The weekend board drama out of Silicon Valley put the spotlight on some big questions about the future of AI, the most impactful technology in a generation. To help think them through, perhaps it’s useful to revisit how we managed—or didn’t manage—another Promethean advance.
Let’s imagine it’s 1938 and scientists at one of the most elite universities in the world announce they have discovered a way to harness the power of the atom. This new technology can be used in all kinds of incredible ways, they say, potentially changing every aspect of modern life, from medical breakthroughs to clean, limitless electricity.
There are downsides, though: They warn the same technology could—the chance isn’t zero—end human civilization. Beyond that, an accident inside an atomic power plant could prove cataclysmic, rendering a vast area of land uninhabitable for centuries.
In this imaginary 1938, an aging, overwhelmed FDR releases a set of development rules and principles as “guardrails” for private industry to develop the technology independent of the U.S. government. All of Washington accepts this pragmatic approach because there’s little faith—and for good reason—that a stalemated congress can govern atomic energy when it can’t even send weapons to England.
Investors pile in, with Standard Oil of New Jersey and Standard Oil of New York leading the way, looking to nail outsized returns—and avoid irrelevancy. The atom industry continues to acknowledge the big risks over and over and over, even as they press forward at whiplash speed—and who can blame them? What if the Germans get it first? Valuations soar. Breakthroughs abound. The public is awed. And just wait until you see what we’re cooking up in New Mexico!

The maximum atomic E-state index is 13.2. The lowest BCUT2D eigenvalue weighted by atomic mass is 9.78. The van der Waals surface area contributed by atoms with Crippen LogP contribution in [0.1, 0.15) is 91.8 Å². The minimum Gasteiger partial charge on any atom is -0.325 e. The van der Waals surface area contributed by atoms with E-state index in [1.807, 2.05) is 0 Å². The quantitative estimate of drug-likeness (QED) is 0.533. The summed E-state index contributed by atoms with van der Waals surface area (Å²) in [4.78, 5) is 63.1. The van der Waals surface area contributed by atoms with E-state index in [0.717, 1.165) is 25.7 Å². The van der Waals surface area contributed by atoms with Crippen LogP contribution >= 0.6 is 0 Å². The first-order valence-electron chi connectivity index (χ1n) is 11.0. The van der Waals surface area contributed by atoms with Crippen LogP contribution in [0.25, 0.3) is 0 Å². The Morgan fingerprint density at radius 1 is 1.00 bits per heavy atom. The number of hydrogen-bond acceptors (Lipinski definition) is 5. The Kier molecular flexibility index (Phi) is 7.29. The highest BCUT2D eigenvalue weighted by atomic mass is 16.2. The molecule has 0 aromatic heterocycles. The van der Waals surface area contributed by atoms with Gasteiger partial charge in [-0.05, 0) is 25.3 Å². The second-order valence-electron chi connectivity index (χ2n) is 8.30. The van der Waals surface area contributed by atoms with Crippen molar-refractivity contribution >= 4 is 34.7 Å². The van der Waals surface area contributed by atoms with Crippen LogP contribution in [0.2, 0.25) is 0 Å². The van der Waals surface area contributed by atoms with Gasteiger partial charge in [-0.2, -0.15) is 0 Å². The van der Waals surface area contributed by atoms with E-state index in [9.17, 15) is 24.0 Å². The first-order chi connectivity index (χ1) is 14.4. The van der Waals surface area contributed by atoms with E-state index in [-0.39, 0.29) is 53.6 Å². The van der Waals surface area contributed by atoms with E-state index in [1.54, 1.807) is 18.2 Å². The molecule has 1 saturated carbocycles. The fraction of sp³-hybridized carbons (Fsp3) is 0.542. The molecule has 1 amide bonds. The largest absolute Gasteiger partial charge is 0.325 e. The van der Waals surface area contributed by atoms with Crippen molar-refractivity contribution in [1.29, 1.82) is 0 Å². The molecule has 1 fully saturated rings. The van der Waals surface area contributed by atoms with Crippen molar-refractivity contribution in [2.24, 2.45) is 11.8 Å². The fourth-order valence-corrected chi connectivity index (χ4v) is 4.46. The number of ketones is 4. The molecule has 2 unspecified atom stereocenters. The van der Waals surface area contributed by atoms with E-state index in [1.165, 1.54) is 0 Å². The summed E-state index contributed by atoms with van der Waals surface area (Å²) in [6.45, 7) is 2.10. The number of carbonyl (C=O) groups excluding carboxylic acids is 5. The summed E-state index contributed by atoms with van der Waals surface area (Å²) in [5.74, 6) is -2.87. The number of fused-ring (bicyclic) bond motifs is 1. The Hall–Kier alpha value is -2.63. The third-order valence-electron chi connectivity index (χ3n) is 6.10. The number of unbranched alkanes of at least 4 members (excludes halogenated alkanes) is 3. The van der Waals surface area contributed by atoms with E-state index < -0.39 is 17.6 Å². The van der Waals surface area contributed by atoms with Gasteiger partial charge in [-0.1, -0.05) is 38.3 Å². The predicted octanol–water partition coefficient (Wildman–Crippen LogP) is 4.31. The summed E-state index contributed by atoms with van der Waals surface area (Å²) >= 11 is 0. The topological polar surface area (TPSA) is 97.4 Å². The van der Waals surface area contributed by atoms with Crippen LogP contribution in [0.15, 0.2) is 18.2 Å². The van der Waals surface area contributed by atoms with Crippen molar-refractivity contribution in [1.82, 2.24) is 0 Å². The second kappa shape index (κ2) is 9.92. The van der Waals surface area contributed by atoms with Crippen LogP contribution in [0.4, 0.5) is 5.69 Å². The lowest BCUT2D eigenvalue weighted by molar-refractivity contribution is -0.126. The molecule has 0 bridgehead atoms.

But inside one of the key companies in the gold rush, there are divisions. How fast should development continue? Are we doing the right thing? Are we doing it at the right pace? Should we go as fast as we can to grow the business or hedge? The sides split off, and their debate—more heated and unsettled than anyone knew—goes public.
In a crossroads moment like that, you’d hope a “renegade team of outsiders” (in the Netflix version) would charge in, armed with questions like:
- Who’s managing this company? Are they the right people?
- Who is sitting on the board, and who should be?
- What is the right skills mix for a board like this? What are the right qualifications? Should they all be “tech” people?
- What is the appropriate governance structure? Are they building it?
- And, ultimately, how do they weigh risks versus reward appropriately and incentivize for the right outcomes? (Blowing up the world would be the wrong outcome.)
Ok, so only if the renegade team came from Bain or BCG would those be the questions. But still, in our own potentially Promethean reality, we don’t hear those tactical, practical, essential queries from anyone. Maybe after this weekend, it’s time to start?
Governing AI, like atomic energy, isn’t about the tech. It’s about the people. Whatever is happening right now in Silicon Valley deserves more attention from the whole business community. Waiting for the press release signaling that a new product launch dubbed “Trinity” promises to be “a real game changer”? That’s probably the wrong way to go.